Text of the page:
MOSZKOWSKI Works for Violin and Piano
This invaluable selection revives three of Moszkowski’s works for violin and piano (the composer was a fine violinist as well as a virtuoso pianist), bookended with transcriptions by virtuoso violinists of some piano works. The most impressive example of the former is the Suite for two violins, Op 71 (1903), four melodic, beautifully crafted movements which in style and substance are in no way inferior to anything of the sort Saint-Saëns might have written. It is a puzzle why more violinists have not taken it up, especially after it was championed in the 1970s by Itzhak Perlman, Pinchas Zukerman and pianist Samuel Sanders (now available as a single CD or as part of Warner Classics’ 70th-birthday tribute to Perlman – A/15). Here Nazrin Rashidova duets with herself in a performance that, if it does not have quite the same panache, falls not far short, and is certainly the equal of Ilya Gringolts, Alexander Bulov and Irina Ryumina (BIS, 2/00) and less in-your-face than Urban Svensson, Jorgen Svensson and Per Tengstrand (Chamber Sound). Only slightly less appealing are the once-popular Ballade and Bolero that constitute the earlier Zwei Concertstücke (1878), and the Four Pieces, Op 82 (1909). The last of these, ‘Humoresque’, must surely find favour as a lively encore.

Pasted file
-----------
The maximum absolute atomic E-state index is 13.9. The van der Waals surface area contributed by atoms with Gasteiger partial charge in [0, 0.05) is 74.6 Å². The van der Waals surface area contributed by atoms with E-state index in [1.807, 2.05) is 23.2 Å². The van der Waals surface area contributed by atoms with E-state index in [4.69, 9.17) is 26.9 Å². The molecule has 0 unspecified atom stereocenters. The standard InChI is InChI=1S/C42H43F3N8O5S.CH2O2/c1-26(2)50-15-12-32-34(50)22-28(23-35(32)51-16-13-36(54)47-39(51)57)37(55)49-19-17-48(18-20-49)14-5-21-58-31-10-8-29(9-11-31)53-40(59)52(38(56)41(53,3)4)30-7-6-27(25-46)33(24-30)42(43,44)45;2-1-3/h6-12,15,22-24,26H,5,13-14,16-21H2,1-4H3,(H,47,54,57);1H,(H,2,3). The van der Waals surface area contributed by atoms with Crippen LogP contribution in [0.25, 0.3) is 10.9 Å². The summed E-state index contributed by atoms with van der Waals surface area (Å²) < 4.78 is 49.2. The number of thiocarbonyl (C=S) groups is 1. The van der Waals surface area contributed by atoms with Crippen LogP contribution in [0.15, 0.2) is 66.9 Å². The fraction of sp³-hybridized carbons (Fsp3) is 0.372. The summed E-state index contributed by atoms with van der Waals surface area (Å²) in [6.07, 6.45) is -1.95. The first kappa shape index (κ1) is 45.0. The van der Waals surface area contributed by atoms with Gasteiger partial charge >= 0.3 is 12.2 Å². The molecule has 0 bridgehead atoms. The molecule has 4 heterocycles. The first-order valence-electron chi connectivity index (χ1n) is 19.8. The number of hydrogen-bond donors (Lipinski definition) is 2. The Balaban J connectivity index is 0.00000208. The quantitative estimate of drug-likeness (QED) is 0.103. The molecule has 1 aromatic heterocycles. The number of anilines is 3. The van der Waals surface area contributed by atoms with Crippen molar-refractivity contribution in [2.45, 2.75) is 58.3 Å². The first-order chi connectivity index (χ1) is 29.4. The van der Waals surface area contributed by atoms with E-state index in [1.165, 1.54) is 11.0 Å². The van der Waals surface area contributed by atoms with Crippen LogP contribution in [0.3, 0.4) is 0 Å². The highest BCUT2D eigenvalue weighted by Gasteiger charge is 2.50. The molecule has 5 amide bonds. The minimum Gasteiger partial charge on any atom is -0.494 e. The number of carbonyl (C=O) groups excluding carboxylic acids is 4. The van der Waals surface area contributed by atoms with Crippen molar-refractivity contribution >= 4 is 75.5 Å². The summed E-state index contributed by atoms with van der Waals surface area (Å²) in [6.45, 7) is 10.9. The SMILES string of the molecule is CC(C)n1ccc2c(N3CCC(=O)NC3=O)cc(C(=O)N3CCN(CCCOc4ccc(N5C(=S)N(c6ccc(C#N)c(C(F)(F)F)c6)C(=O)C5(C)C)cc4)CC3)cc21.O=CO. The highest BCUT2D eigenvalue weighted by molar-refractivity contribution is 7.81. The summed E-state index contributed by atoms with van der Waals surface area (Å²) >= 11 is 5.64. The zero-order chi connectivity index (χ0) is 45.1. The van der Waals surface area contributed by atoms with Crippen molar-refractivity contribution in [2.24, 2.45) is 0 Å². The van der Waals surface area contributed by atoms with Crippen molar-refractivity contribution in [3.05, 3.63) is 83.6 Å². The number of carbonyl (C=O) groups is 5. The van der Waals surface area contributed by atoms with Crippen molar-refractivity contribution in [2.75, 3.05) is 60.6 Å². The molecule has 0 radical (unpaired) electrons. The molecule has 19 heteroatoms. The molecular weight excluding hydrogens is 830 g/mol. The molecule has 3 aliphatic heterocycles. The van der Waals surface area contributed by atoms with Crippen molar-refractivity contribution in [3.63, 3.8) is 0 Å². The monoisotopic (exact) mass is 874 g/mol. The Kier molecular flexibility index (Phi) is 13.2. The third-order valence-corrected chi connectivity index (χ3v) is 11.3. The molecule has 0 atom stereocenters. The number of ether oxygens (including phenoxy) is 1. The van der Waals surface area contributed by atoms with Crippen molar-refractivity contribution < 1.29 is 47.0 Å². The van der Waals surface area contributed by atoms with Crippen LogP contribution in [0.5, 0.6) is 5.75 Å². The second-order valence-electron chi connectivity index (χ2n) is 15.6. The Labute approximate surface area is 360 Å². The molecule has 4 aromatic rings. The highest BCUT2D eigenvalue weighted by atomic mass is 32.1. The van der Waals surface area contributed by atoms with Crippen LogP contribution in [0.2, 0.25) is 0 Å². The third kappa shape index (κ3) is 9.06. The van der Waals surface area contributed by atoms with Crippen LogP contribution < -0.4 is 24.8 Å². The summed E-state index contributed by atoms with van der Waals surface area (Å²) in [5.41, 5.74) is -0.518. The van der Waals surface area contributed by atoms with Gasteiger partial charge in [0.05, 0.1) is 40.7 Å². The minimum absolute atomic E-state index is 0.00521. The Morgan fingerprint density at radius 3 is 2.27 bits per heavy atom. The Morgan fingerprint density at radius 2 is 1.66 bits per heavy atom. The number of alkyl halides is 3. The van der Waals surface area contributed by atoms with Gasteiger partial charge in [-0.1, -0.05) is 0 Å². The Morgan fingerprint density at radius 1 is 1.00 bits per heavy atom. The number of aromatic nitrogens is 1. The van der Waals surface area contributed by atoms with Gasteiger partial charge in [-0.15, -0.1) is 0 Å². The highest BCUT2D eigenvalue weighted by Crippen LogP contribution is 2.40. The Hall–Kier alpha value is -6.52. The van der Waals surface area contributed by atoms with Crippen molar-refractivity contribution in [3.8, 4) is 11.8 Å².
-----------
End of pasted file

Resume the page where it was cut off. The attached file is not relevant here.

The transcriptions highlight Moszkowski’s wonderful melodic gift and zest for life (who has not bashed their way through the Spanish Dances and come away feeling better for it?). Rashidova is an accomplished player and has assembled a programme that might inspire some of her peers. Is her tone always as alluring as it could be? No. And Daniel Grimwood, fine pianist as he is, can be a little too self-effacing. I should have welcomed a more forward placing in the balance. But no matter: the aplomb and character of this excellent duo’s playing carry the day.